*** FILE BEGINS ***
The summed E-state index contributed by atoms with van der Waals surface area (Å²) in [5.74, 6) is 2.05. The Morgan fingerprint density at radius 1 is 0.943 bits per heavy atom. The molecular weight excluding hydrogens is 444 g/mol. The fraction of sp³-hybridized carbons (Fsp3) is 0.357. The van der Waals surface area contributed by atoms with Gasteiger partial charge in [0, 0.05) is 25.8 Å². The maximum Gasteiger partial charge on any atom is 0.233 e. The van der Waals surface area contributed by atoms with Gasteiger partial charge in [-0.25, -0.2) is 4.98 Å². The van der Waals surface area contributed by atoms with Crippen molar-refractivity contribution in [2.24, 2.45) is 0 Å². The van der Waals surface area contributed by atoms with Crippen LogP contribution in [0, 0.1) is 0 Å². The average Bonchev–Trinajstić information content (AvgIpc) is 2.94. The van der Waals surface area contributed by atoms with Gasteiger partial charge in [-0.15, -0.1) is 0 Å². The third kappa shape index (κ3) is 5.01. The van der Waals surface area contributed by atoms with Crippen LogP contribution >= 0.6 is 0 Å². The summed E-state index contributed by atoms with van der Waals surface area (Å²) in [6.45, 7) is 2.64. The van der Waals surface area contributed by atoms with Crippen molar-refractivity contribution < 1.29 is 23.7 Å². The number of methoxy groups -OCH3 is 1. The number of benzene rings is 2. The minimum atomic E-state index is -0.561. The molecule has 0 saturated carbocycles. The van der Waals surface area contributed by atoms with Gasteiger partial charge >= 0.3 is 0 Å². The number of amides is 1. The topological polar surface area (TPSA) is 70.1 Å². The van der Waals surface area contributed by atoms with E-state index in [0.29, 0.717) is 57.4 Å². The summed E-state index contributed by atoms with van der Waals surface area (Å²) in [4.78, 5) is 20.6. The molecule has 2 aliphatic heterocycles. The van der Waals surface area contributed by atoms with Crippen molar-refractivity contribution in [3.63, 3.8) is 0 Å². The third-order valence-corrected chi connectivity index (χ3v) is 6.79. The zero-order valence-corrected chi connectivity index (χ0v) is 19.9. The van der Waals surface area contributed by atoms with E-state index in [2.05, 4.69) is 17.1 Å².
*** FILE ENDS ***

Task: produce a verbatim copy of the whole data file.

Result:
The summed E-state index contributed by atoms with van der Waals surface area (Å²) in [5.74, 6) is 2.05. The Morgan fingerprint density at radius 1 is 0.943 bits per heavy atom. The molecular weight excluding hydrogens is 444 g/mol. The fraction of sp³-hybridized carbons (Fsp3) is 0.357. The van der Waals surface area contributed by atoms with Gasteiger partial charge in [0, 0.05) is 25.8 Å². The maximum Gasteiger partial charge on any atom is 0.233 e. The van der Waals surface area contributed by atoms with Gasteiger partial charge in [-0.25, -0.2) is 4.98 Å². The van der Waals surface area contributed by atoms with Crippen molar-refractivity contribution in [2.24, 2.45) is 0 Å². The van der Waals surface area contributed by atoms with Crippen LogP contribution in [0, 0.1) is 0 Å². The average Bonchev–Trinajstić information content (AvgIpc) is 2.94. The van der Waals surface area contributed by atoms with Gasteiger partial charge in [-0.15, -0.1) is 0 Å². The third kappa shape index (κ3) is 5.01. The van der Waals surface area contributed by atoms with Crippen LogP contribution >= 0.6 is 0 Å². The summed E-state index contributed by atoms with van der Waals surface area (Å²) in [6.45, 7) is 2.64. The van der Waals surface area contributed by atoms with Crippen molar-refractivity contribution < 1.29 is 23.7 Å². The number of methoxy groups -OCH3 is 1. The number of benzene rings is 2. The minimum atomic E-state index is -0.561. The molecule has 0 saturated carbocycles. The van der Waals surface area contributed by atoms with Gasteiger partial charge >= 0.3 is 0 Å². The number of amides is 1. The topological polar surface area (TPSA) is 70.1 Å². The van der Waals surface area contributed by atoms with E-state index in [0.29, 0.717) is 57.4 Å². The summed E-state index contributed by atoms with van der Waals surface area (Å²) in [4.78, 5) is 20.6. The molecule has 2 aliphatic heterocycles. The van der Waals surface area contributed by atoms with Crippen molar-refractivity contribution in [3.63, 3.8) is 0 Å². The third-order valence-corrected chi connectivity index (χ3v) is 6.79. The zero-order valence-corrected chi connectivity index (χ0v) is 19.9. The van der Waals surface area contributed by atoms with E-state index in [2.05, 4.69) is 17.1 Å².